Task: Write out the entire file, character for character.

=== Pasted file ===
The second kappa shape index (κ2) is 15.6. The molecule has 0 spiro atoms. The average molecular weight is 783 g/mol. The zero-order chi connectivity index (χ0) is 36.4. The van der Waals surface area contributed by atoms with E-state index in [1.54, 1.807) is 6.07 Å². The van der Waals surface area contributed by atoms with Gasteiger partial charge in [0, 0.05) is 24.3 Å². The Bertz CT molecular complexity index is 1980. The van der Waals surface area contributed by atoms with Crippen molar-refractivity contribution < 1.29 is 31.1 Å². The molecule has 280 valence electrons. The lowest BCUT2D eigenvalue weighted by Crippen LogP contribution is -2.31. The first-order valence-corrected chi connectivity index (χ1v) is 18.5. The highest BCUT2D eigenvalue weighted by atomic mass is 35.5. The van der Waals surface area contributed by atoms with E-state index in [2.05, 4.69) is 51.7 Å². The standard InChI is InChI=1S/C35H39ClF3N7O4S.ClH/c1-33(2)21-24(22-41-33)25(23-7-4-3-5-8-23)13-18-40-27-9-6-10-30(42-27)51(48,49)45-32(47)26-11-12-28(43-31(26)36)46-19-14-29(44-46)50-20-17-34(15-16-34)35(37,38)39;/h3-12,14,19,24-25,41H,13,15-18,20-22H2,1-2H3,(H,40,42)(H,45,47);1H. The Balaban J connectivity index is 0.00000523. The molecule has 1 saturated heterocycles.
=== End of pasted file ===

The second kappa shape index (κ2) is 15.6. The molecule has 0 spiro atoms. The average molecular weight is 783 g/mol. The zero-order chi connectivity index (χ0) is 36.4. The van der Waals surface area contributed by atoms with E-state index in [1.54, 1.807) is 6.07 Å². The van der Waals surface area contributed by atoms with Gasteiger partial charge in [0, 0.05) is 24.3 Å². The Bertz CT molecular complexity index is 1980. The van der Waals surface area contributed by atoms with Crippen molar-refractivity contribution < 1.29 is 31.1 Å². The molecule has 280 valence electrons. The lowest BCUT2D eigenvalue weighted by Crippen LogP contribution is -2.31. The first-order valence-corrected chi connectivity index (χ1v) is 18.5. The highest BCUT2D eigenvalue weighted by atomic mass is 35.5. The van der Waals surface area contributed by atoms with E-state index in [2.05, 4.69) is 51.7 Å². The standard InChI is InChI=1S/C35H39ClF3N7O4S.ClH/c1-33(2)21-24(22-41-33)25(23-7-4-3-5-8-23)13-18-40-27-9-6-10-30(42-27)51(48,49)45-32(47)26-11-12-28(43-31(26)36)46-19-14-29(44-46)50-20-17-34(15-16-34)35(37,38)39;/h3-12,14,19,24-25,41H,13,15-18,20-22H2,1-2H3,(H,40,42)(H,45,47);1H. The Balaban J connectivity index is 0.00000523. The molecule has 1 saturated heterocycles.